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August 23, 2014 - Welcome Guest!

Advice » Mental Health

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I want my life back

Question:

For the past 14 years I have been suffering with agoraphobia and anxiety attacks. Until recently though, I broke down to my parents and confessed how hard it was for me to even get up the courage to drive to work 5 minutes away. I know it takes time to even remotely recover from anxiety. But time is something that I just don't have anymore. I want my life back! While all my friends are in their first or second year of college I am still living at home and only work 3 days out of the week at a low paying job-where I feel safe. Because of my anxiety I am restricted from going to college, finding a better job, visiting my friends while they're away, and being able to hold a relationship with a guy that I am very fond of.

This guy and I just broke up the other day because it is too hard for him to try and understand what I am going through. He tries very hard to comfort me when I am having an attack, but it is hard for him to help me when I don't know what will help. I just don't know what to do anymore. I cant live the rest of my life like this I'll die.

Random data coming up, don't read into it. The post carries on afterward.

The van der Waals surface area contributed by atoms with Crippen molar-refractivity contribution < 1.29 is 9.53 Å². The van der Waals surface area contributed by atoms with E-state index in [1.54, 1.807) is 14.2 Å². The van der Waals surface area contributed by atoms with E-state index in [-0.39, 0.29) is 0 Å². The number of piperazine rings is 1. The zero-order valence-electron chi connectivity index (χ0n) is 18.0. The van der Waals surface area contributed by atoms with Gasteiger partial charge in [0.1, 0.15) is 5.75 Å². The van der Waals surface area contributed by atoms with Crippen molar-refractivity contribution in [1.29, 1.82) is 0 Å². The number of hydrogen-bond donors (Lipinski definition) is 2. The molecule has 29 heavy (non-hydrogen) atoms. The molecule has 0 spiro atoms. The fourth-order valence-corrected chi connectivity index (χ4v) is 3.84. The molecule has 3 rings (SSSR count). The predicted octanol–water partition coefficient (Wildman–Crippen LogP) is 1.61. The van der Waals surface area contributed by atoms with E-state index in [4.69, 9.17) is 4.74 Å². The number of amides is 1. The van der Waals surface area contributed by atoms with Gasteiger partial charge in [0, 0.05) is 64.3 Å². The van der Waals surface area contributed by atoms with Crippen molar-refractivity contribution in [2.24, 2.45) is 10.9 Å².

I've been to 3 alternative health doctors, a Shaman, and 2 psychologists. Nothing is working. I have been on 3 medications in the last 3 months, all of which made me sick to my stomach, extremely tired, and I lost 10 pounds. I don't weigh much to begin with so the 10 pounds dropped is very noticeable. What can I do to stop my anxiety?

Memphis (19 year-old woman)

Answer:

Thanks for writing.

The distress and the sincere desire to get better expressed in your letter touched me. I know how devastating anxiety attacks are and how frightened and alone agoraphobia can make one feel. It is good that you have talked to your parents and are looking for help. Agoraphobia can be successfully treated. There are many different treatment plans out there for you so don't give up the search for help. Rather then recovering, think in terms of learning how to reduce and deal with your anxiety so that it is no longer so debilitating as it is now for you.

Usually the first step is to reduce anxiety thought medication and/or behavioral supportive therapy. Techniques include various forms of exposure to the events, situation(s), places that frightened you, or systemic desensitization whereby under the guidance of a therapist, exposure makes use of your imagination to visualize the places you fear. Self- help groups can also be quite beneficial. Concealing the attacks and feeling that you are not normal will only increase your anxiety. Involving you family in the therapy can be quite helpful too.

One technique important in coping with anxiety is deep breathing. Other ways that can help you relax include yoga, tai chi, relaxation techniques like visualization, physical activities like swimming and massage therapy. You might start off with videotapes at home until you feel competent enough or safe enough to take classes outside of your home. Your boyfriend and/or family could join you in learning one of these techniques to increase your motivation and make it more fun.